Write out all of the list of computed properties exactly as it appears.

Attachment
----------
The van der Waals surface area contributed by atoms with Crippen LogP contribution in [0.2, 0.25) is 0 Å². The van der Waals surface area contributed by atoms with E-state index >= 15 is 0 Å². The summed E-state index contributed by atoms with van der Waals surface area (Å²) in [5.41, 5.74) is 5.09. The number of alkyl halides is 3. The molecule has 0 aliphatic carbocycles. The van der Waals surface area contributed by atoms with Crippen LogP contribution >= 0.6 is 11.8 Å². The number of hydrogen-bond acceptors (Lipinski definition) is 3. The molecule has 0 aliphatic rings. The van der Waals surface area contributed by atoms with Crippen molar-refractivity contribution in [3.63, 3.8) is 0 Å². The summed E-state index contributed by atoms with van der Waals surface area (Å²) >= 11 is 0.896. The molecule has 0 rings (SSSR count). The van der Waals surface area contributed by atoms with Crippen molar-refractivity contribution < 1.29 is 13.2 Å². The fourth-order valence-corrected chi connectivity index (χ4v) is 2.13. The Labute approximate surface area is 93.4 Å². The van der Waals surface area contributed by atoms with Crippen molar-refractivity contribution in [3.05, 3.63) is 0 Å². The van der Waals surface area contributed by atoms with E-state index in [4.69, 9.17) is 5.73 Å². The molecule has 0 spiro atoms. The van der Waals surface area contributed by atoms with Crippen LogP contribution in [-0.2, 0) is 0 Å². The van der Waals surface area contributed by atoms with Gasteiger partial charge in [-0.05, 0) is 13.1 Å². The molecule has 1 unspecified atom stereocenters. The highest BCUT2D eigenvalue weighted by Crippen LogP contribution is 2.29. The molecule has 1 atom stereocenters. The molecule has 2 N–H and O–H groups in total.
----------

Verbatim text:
The van der Waals surface area contributed by atoms with Crippen LogP contribution in [0.2, 0.25) is 0 Å². The van der Waals surface area contributed by atoms with E-state index >= 15 is 0 Å². The summed E-state index contributed by atoms with van der Waals surface area (Å²) in [5.41, 5.74) is 5.09. The number of alkyl halides is 3. The molecule has 0 aliphatic carbocycles. The van der Waals surface area contributed by atoms with Crippen LogP contribution >= 0.6 is 11.8 Å². The number of hydrogen-bond acceptors (Lipinski definition) is 3. The molecule has 0 aliphatic rings. The van der Waals surface area contributed by atoms with Crippen molar-refractivity contribution in [3.63, 3.8) is 0 Å². The summed E-state index contributed by atoms with van der Waals surface area (Å²) >= 11 is 0.896. The molecule has 0 rings (SSSR count). The van der Waals surface area contributed by atoms with Crippen molar-refractivity contribution < 1.29 is 13.2 Å². The fourth-order valence-corrected chi connectivity index (χ4v) is 2.13. The Labute approximate surface area is 93.4 Å². The van der Waals surface area contributed by atoms with Crippen molar-refractivity contribution in [3.05, 3.63) is 0 Å². The van der Waals surface area contributed by atoms with E-state index in [4.69, 9.17) is 5.73 Å². The molecule has 0 spiro atoms. The van der Waals surface area contributed by atoms with Crippen LogP contribution in [-0.2, 0) is 0 Å². The van der Waals surface area contributed by atoms with Gasteiger partial charge in [-0.05, 0) is 13.1 Å². The molecule has 1 unspecified atom stereocenters. The highest BCUT2D eigenvalue weighted by Crippen LogP contribution is 2.29. The molecule has 1 atom stereocenters. The molecule has 2 N–H and O–H groups in total.